Effects of Injection Changes on Efficiency and Emissions of a Diesel Engine Fueled by Direct Injection of Natural Gas 2000-01-1805
Measurements of performance and emissions of a Detroit Diesel 1-71 engine fueled with natural gas have been made using high-pressure direct-injection (HPDI). Natural gas is injected late in the compression cycle preceded by pilot injection of conventional liquid diesel fuel.
With 6 nozzle holes for both natural gas and diesel pilot there was instability in engine operation at low load and wide scatter in emission measurements. Guided by numerical simulation results it was found experimentally that data reproducibility and engine operating stability could both be much improved by using unequal jet numbers for injection of natural gas and pilot diesel.
In the range of 100 to 160 bar, combustion rate and NOx emissions increased with gas injection pressure. Best thermal efficiency results were obtained for a gas pressure of 130 bar. By adjusting beginning of injection, NOx reductions of up to 60 % from the diesel baseline could be obtained, while preserving conventional diesel efficiency. Over the BOI and load range of study, longer relative injection delay gives lower NOx emissions and improved thermal efficiency.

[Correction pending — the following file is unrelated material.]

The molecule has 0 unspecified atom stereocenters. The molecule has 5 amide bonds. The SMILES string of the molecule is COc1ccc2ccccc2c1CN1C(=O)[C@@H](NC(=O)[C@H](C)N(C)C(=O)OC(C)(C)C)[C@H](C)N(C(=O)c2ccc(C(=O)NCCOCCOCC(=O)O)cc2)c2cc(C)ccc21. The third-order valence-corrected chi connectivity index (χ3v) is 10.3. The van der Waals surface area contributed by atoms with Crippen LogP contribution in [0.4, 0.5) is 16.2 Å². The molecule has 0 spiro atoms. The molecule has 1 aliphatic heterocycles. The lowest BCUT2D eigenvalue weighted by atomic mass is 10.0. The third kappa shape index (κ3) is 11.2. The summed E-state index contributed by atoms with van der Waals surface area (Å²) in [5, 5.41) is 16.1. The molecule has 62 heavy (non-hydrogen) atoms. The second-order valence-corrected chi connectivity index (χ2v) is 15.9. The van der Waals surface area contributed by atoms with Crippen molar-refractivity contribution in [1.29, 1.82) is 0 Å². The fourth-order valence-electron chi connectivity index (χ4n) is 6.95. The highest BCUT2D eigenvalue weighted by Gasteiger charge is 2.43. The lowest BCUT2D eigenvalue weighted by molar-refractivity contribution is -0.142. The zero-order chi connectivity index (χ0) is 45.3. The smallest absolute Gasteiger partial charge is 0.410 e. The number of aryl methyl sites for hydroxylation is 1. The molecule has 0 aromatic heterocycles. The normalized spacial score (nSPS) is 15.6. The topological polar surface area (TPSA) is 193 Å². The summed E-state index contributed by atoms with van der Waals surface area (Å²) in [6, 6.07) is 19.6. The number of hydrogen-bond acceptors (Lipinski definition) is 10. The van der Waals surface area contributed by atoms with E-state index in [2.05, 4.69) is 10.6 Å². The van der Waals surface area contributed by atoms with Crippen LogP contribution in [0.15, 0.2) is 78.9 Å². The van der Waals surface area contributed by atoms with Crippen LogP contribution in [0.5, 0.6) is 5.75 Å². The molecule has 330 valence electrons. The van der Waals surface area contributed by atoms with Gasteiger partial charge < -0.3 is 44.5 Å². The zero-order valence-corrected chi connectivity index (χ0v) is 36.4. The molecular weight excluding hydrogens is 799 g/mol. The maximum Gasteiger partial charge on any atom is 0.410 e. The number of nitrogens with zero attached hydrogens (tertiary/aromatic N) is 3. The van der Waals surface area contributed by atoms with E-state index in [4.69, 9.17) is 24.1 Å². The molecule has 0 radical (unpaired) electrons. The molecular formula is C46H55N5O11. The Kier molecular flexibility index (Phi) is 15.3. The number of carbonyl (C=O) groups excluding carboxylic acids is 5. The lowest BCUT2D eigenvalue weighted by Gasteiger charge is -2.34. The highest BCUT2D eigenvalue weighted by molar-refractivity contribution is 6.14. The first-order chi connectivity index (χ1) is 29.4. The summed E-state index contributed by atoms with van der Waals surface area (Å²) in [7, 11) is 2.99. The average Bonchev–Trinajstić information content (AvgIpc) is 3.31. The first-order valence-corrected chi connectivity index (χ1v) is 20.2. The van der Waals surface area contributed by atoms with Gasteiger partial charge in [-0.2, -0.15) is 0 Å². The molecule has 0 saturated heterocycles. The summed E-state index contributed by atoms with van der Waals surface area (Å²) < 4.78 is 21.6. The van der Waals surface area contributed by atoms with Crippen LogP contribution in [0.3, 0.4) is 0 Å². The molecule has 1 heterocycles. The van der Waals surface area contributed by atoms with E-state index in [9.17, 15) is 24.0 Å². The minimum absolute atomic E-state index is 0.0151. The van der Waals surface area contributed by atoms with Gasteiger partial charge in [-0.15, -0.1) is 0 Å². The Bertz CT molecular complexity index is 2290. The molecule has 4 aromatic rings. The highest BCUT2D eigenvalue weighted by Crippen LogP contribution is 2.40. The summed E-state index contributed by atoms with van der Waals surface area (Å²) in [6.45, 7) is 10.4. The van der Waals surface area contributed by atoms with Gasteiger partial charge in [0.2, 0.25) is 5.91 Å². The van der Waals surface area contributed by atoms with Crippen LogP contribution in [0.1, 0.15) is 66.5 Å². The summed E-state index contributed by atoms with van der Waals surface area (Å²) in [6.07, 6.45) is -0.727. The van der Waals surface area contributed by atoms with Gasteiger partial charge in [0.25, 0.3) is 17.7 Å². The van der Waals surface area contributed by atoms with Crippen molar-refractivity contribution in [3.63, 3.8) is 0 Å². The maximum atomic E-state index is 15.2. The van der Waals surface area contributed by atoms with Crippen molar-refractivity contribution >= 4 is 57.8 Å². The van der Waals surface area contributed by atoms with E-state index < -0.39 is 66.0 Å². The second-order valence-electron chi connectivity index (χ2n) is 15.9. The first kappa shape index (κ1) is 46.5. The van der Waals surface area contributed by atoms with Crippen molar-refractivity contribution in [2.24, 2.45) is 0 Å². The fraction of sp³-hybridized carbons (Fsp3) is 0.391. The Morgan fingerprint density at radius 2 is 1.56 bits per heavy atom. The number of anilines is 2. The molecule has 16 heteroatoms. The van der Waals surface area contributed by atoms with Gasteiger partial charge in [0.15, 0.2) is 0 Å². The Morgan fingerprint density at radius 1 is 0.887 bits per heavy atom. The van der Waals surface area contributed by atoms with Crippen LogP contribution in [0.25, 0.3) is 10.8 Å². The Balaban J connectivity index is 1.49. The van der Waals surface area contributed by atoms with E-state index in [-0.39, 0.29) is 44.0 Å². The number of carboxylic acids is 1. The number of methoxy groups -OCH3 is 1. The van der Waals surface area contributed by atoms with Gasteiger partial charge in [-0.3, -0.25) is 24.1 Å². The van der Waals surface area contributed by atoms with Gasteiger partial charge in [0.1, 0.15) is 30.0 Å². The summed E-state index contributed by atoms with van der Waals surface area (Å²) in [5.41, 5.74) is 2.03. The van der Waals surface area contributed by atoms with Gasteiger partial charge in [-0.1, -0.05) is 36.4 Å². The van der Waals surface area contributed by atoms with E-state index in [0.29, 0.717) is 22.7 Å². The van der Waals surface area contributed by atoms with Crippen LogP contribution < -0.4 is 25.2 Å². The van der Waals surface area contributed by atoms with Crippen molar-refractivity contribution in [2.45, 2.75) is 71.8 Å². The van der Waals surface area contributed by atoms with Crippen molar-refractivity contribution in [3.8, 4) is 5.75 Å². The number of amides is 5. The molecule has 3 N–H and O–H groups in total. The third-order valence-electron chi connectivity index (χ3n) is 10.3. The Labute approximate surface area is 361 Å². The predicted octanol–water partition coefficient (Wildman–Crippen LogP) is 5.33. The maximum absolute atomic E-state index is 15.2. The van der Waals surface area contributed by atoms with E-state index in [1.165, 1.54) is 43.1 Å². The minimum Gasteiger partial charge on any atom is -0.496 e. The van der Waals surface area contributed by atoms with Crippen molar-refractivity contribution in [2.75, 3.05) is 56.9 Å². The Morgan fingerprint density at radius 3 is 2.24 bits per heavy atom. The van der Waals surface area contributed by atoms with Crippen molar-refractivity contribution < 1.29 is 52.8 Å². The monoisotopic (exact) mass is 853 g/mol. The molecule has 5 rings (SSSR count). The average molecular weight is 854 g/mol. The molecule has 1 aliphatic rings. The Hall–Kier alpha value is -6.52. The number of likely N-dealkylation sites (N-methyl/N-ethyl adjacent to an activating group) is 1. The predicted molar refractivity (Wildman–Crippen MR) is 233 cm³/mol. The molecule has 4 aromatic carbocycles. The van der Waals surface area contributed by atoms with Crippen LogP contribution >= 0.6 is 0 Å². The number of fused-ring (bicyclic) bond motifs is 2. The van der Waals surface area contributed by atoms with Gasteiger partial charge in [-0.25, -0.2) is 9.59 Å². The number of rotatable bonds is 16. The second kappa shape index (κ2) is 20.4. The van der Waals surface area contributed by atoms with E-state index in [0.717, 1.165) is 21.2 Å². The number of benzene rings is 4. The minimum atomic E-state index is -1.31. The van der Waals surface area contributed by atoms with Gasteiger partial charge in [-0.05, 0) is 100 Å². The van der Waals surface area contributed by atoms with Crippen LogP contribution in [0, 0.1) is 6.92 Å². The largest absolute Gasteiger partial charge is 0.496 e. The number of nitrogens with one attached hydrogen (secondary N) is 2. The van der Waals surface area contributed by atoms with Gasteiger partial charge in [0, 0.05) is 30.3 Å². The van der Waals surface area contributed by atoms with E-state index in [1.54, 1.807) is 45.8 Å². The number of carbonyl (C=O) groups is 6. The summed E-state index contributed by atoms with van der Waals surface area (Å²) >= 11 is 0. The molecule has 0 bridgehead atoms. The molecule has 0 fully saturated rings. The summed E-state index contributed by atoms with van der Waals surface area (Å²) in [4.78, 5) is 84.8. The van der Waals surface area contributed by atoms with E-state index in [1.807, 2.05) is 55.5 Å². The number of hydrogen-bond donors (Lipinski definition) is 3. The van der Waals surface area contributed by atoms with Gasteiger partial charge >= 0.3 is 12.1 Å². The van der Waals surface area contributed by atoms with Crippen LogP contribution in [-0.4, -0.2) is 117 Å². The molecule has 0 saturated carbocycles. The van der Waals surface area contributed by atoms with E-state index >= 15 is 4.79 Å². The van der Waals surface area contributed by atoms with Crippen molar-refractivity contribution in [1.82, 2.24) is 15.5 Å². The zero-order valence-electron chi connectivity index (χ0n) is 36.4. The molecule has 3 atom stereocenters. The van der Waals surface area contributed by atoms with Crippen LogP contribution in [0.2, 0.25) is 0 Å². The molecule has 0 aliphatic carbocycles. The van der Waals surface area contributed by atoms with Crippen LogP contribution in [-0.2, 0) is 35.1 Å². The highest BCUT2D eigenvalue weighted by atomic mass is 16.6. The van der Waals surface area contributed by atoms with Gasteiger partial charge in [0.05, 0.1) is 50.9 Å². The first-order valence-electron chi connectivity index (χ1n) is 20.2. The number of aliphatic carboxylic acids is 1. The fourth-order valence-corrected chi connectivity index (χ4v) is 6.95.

Citation: Dumitrescu, S., Hill, P., Li, G., and Ouellette, P., "Effects of Injection Changes on Efficiency and Emissions of a Diesel Engine Fueled by Direct Injection of Natural Gas," SAE Technical Paper 2000-01-1805, 2000, https://doi.org/10.4271/2000-01-1805. Download Citation
Silviu Dumitrescu, Philip G. Hill, Guowei Li, Patric Ouellette
University of British Columbia, Westport Research, Inc.
CEC/SAE Spring Fuels & Lubricants Meeting & Exposition
Combustion in Diesel and SI Engines-SP-1549